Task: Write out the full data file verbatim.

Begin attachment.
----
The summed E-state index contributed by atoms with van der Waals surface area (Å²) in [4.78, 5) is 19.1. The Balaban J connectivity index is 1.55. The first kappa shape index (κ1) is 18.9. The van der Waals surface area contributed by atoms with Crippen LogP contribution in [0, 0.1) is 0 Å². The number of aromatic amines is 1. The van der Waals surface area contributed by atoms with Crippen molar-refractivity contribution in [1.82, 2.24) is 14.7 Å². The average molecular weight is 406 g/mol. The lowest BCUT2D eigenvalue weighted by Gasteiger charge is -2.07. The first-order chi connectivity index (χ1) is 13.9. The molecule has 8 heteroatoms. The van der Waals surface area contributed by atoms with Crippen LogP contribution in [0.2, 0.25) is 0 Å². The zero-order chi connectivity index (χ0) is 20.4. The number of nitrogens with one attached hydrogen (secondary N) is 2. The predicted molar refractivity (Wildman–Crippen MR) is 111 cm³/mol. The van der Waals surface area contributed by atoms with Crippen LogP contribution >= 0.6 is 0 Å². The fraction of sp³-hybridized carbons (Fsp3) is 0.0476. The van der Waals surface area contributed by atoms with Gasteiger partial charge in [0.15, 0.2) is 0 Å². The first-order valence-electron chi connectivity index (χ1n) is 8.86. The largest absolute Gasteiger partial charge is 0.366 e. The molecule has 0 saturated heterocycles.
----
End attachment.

The summed E-state index contributed by atoms with van der Waals surface area (Å²) in [4.78, 5) is 19.1. The Balaban J connectivity index is 1.55. The first kappa shape index (κ1) is 18.9. The van der Waals surface area contributed by atoms with Crippen LogP contribution in [0, 0.1) is 0 Å². The number of aromatic amines is 1. The van der Waals surface area contributed by atoms with Crippen molar-refractivity contribution in [1.82, 2.24) is 14.7 Å². The average molecular weight is 406 g/mol. The lowest BCUT2D eigenvalue weighted by Gasteiger charge is -2.07. The first-order chi connectivity index (χ1) is 13.9. The molecule has 8 heteroatoms. The van der Waals surface area contributed by atoms with Crippen LogP contribution in [0.2, 0.25) is 0 Å². The zero-order chi connectivity index (χ0) is 20.4. The number of nitrogens with one attached hydrogen (secondary N) is 2. The predicted molar refractivity (Wildman–Crippen MR) is 111 cm³/mol. The van der Waals surface area contributed by atoms with Crippen LogP contribution >= 0.6 is 0 Å². The fraction of sp³-hybridized carbons (Fsp3) is 0.0476. The van der Waals surface area contributed by atoms with Gasteiger partial charge in [0.15, 0.2) is 0 Å². The first-order valence-electron chi connectivity index (χ1n) is 8.86. The largest absolute Gasteiger partial charge is 0.366 e. The molecule has 0 saturated heterocycles.